Article

Pinning hopes on wind

Churning wind turbines may soon power Cascade County's courthouse, jail and health department.

Cascade is one of 35 counties, cities and towns in Montana that are requesting a total of $37.2 million in zero-interest loans to pay for wind turbines that will power government operations.

As part of the 2005 Energy Policy Act, $500 million is available nationally to counties, cities and schools for Clean Renewable Energy Bonds. Cooperatives are vying for another $300 million.

Though the money could be used for geothermal, hydropower, biomass, landfill gas and other clean forms of energy, all of Montana's plans are for small wind farms.

Most would be just one or two turbines of 1 to 1.5 megawatts — nothing as big as the 90-turbine Judith Gap wind farm.

Sen. Max Baucus, D-Mont., pushed to have the program prioritize funding the smallest requests first, putting the needs of sparsely populated cities and counties — like those in Montana — at the top of the list.

"It's in your best interests to be a small applicant," said Mike Costanti, who is coordinating the 35 applications with Matney-Frantz Engineering in Bozeman.

"All indications are that the applications coming out of Montana will be some of the smallest in the nation," he said.

Baucus said Wednesday that putting... more [truncated due to possible copyright]  
Cascade is one of 35 counties, cities and towns in Montana that are requesting a total of $37.2 million in zero-interest loans to pay for wind turbines that will power government operations.

As part of the 2005 Energy Policy Act, $500 million is available nationally to counties, cities and schools for Clean Renewable Energy Bonds. Cooperatives are vying for another $300 million.

Though the money could be used for geothermal, hydropower, biomass, landfill gas and other clean forms of energy, all of Montana's plans are for small wind farms.

Most would be just one or two turbines of 1 to 1.5 megawatts — nothing as big as the 90-turbine Judith Gap wind farm.

Sen. Max Baucus, D-Mont., pushed to have the program prioritize funding the smallest requests first, putting the needs of sparsely populated cities and counties — like those in Montana — at the top of the list.

"It's in your best interests to be a small applicant," said Mike Costanti, who is coordinating the 35 applications with Matney-Frantz Engineering in Bozeman.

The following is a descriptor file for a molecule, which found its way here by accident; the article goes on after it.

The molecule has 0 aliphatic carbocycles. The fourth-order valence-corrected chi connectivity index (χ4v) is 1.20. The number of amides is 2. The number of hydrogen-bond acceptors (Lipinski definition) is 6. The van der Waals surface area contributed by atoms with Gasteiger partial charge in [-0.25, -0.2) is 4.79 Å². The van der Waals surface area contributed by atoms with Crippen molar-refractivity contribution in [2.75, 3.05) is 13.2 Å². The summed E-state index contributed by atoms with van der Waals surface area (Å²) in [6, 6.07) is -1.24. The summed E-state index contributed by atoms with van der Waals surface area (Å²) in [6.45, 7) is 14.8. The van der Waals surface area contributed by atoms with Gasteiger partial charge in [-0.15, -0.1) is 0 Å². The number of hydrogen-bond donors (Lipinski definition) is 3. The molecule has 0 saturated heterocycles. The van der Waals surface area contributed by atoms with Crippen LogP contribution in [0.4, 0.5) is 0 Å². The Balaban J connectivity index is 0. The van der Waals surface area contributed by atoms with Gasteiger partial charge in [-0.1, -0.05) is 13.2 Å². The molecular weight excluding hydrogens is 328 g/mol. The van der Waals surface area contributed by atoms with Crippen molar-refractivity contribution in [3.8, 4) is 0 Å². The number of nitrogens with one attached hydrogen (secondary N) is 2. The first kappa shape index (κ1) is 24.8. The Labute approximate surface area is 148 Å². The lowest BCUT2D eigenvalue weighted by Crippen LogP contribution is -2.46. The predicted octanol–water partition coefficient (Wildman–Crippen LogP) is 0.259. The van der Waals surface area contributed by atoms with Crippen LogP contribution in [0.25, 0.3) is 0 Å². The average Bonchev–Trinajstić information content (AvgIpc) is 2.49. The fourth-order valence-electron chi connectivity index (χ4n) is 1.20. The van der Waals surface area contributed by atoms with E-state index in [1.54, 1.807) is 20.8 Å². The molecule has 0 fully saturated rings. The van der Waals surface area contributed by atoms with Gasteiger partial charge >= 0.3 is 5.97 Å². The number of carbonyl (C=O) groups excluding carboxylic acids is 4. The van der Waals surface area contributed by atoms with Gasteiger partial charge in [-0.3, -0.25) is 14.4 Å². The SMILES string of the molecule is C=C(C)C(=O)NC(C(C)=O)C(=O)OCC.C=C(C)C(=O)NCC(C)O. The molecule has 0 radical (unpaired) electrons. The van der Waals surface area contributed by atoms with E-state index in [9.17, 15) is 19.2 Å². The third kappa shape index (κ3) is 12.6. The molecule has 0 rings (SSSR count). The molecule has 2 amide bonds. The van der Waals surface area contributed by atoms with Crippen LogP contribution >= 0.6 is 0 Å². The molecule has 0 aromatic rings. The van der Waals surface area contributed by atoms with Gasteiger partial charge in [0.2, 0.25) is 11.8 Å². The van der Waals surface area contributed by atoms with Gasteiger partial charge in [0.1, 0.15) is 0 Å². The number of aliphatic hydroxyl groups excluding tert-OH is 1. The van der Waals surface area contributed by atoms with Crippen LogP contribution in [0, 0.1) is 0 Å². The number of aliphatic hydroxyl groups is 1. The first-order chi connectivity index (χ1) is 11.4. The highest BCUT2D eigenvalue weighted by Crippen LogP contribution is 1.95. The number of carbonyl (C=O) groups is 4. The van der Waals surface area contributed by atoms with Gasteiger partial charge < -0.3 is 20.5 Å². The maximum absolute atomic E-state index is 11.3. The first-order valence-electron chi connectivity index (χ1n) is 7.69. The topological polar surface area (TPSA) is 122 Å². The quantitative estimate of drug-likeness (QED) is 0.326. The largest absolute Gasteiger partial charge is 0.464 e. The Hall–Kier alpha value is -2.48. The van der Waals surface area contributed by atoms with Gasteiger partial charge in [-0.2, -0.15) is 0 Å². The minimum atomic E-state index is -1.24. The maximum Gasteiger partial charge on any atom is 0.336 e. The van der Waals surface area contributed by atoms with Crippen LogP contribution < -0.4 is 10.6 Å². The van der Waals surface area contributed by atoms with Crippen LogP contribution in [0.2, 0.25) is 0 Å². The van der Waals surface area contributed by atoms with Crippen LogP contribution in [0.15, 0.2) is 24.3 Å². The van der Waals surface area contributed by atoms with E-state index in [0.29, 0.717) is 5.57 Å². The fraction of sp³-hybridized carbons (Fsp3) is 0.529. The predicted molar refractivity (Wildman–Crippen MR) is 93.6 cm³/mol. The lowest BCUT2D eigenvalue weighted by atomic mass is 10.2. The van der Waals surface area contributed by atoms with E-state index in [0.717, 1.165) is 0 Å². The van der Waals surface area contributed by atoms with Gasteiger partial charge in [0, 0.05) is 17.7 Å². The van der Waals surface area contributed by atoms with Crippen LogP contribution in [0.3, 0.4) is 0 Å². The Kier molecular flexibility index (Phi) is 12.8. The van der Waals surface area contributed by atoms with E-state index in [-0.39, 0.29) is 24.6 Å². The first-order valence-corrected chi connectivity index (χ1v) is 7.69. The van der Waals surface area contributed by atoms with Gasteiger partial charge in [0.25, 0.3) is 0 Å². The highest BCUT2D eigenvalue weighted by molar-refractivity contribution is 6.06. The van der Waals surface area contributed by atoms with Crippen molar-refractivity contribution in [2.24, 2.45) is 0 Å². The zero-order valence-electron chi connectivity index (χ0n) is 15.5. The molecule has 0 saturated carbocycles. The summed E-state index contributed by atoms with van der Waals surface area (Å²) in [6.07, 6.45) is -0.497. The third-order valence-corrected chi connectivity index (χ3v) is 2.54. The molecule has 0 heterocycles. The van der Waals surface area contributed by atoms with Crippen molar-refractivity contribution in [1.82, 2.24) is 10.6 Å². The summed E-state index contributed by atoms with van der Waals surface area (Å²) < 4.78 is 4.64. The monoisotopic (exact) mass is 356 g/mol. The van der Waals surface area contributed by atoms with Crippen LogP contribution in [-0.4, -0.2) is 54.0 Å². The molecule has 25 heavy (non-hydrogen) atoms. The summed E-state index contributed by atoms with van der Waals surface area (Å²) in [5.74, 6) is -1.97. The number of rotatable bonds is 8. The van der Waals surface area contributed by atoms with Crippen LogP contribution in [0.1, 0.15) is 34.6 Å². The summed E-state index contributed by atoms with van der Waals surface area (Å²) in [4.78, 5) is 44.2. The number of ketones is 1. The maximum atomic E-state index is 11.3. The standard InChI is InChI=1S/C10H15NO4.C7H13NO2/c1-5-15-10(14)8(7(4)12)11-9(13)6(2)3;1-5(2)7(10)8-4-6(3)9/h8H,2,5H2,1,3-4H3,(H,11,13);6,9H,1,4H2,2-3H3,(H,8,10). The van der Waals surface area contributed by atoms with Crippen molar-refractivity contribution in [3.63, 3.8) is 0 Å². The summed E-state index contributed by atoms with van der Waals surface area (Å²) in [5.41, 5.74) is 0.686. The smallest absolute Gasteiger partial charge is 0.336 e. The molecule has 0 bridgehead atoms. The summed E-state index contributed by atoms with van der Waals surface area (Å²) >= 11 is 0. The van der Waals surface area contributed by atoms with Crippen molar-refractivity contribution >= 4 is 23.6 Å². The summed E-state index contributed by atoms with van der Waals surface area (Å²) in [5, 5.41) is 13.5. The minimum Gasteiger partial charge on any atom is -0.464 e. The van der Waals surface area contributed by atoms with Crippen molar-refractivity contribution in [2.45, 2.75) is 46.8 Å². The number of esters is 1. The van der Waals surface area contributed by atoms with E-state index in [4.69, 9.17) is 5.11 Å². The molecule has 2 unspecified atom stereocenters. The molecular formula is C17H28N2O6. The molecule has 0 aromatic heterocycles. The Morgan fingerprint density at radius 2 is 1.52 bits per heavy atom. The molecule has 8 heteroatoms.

"All indications are that the applications coming out of Montana will be some of the smallest in the nation," he said.

Baucus said Wednesday that putting small projects first was important to stop one or a few large projects from scooping up all the money.

"We wrote it in a way to be sure that the smaller applicants were not discriminated against," he said. "I'm in a position to make that happen."

He doesn't know how many agencies Montana's 35 requests will be competing against, but Baucus likes Montana's chances.

Costanti and Cascade County Commission Chairwoman Peggy Beltrone hand-delivered the applications in Washington, D.C., to meet the Wednesday deadline.

Most of the requests are coming from counties and towns east of the Continental Divide, where wind is plentiful. The counties and towns should hear whether their projects made the cut in 60 days.

The program is similar to funds available to private businesses to encourage clean, renewable power generation.

Cascade County pays roughly $200,000 for power each year. To generate the four megawatts of energy needed to power the county facilities, a dozen 82-foot-tall turbines would be built.

The project would cost $3.56 million. The county's savings on its electricity bill would be used to pay off the loan in about 18 years. Extra power could be sold to NorthWestern Energy and help make loan payments.

No site for the turbines has been identified, but residents will have opportunities to weigh in on possible locations, officials say.

Liberty County and Chester are jointly asking for money to put in eight wind turbines that could be built five miles east of Chester.

The spot already has a substation to transport the power generated, and the county has been measuring wind gusts on the location for two years.

"It'll be a big help to offset our growing power bills," said Liberty County Commissioner Don Marble. "We won't see any savings immediately, but down the road it'll really be great."

Liberty County intends to buy used turbines costing $800,000, about half the price of new ones. They also expect to pay more for future upkeep.

Powering the county, schools and hospital in Chouteau County costs approximately $120,000 a year.

Commissioner Jim O'Hara said Chouteau County has long been looking at developing wind or fuel hybrids for power.

So the Clean Renewable Energy Bonds are tough to resist.

"We just feel it's a resource that's completely untapped and this might be the time to tap it," he said. "It'll also create some jobs in rural communities."

Baucus is trying to expand the bond program to $2.4 billion over three years, stretching into 2010.

Counties and cities that get the bond money have five years to spend it and about 12 years to pay it back. They aren't obligated to spend the bond proceeds if the government bodies change their minds about the energy projects.

To make a request, the counties paid Matney-Frantz Engineering $500 each. They aren't committed to hire the company should they build the wind plants, but with the insight of preparing the requests, Matney-Frantz would have an edge in landing the contracts.

Cascade County Deputy Civil Attorney Greg Bonilla said the Legislature would need to add the type of bonds to a list of financial tools that counties can use before the projects get off the ground.

He expects the housekeeping measure to be handled in the 2007 legislative session.


Source: http://www.greatfallstribun...

APR 27 2006
https://www.windaction.org/posts/2326-pinning-hopes-on-wind
back to top